Comparing S-O and O-O as design principles and not as implementation technologies


Michi Henning
made some very interesting comments on my “Loose-coupling through the relaxation of endpoint assumptions” post. Before going into the specifics of Michi‘s comments, please allow me to emphasize that nothing from what I have been arguing is about CORBA or DCOM or any other distributed objects technology. I am just trying to identify the differences (if any) between service-orientation and object-orientation as design principles, as conceptual architectures for applications rather than as implementation technologies. One could use a distributed-objects platform to build service-oriented applications (e.g. CORBA folks have been doing this for some time) or use a platform that is more suitable for applying the principles of service-orientation in order to build object-oriented applications (e.g. the WS-RF folks).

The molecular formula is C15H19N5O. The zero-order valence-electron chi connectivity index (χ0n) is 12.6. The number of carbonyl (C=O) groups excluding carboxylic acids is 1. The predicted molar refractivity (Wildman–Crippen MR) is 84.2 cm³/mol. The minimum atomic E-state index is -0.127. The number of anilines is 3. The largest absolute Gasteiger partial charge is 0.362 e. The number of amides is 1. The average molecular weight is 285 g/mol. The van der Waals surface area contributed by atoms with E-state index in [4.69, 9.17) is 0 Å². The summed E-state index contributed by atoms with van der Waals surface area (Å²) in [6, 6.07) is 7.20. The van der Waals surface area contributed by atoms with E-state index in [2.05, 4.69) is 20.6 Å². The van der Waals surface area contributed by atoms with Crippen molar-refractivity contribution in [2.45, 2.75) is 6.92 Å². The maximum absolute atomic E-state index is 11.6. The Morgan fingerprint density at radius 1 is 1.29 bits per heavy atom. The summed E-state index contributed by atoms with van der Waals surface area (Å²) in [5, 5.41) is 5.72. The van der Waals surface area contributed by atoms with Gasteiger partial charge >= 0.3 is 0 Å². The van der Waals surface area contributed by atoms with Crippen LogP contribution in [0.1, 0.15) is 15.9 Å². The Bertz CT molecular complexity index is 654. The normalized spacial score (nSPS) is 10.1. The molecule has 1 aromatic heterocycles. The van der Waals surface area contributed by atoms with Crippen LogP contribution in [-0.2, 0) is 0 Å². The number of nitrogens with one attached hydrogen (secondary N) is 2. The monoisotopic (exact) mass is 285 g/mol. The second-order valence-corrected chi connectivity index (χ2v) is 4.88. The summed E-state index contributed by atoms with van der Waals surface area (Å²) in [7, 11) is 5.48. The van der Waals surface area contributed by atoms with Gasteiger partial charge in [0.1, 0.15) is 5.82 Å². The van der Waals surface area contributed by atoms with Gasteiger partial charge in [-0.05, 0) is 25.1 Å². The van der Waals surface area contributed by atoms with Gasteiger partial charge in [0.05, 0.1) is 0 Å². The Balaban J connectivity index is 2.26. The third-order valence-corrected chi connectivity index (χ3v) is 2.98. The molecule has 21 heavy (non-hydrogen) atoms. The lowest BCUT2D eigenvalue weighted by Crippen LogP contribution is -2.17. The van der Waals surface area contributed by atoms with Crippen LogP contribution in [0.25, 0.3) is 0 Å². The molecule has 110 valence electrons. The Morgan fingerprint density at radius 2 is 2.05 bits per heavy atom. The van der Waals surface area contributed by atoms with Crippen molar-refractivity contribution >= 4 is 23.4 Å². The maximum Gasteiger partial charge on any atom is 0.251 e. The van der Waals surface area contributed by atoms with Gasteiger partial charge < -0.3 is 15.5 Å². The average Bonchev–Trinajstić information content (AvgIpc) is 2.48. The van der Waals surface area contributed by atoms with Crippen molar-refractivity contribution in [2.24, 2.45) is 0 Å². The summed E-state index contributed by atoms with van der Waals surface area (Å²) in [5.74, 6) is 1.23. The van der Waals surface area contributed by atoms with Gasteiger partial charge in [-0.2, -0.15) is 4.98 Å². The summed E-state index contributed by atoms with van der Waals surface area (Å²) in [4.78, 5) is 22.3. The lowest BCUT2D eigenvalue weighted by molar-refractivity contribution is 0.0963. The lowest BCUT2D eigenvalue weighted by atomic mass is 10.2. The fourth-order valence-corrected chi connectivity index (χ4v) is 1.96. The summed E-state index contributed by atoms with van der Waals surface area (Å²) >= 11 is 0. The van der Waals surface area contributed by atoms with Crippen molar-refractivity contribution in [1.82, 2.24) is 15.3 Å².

Now, onto the specifics of Michi‘s comments…

The first point that Michi makes is about URIs. He uses my example to illustrate how one could infer resource identity from a URI. I think my point was misunderstood there. I was talking about the coupling of transport specific information and resource identity and how decoupling the two through an indirection may further enable loose-coupling. One should not break a URI apart, as Michi does in his example in order to infer resource identity unless there is a URI scheme in place with widely accepted semantics (e.g.  uuid’). For example, we don’t know whether ftp://example.org/resource1 and http://example.org/resource1 point to the same resource. We should not assume that “resource1” is the identity of the same resource irrespective of which protocol is used. What about ftp://example.org/pub/resource1? Or, what if the same resource was available at a different endpoint (e.g. http://example2.org/resource1)? Can we break the URI apart in order to infer resource identity?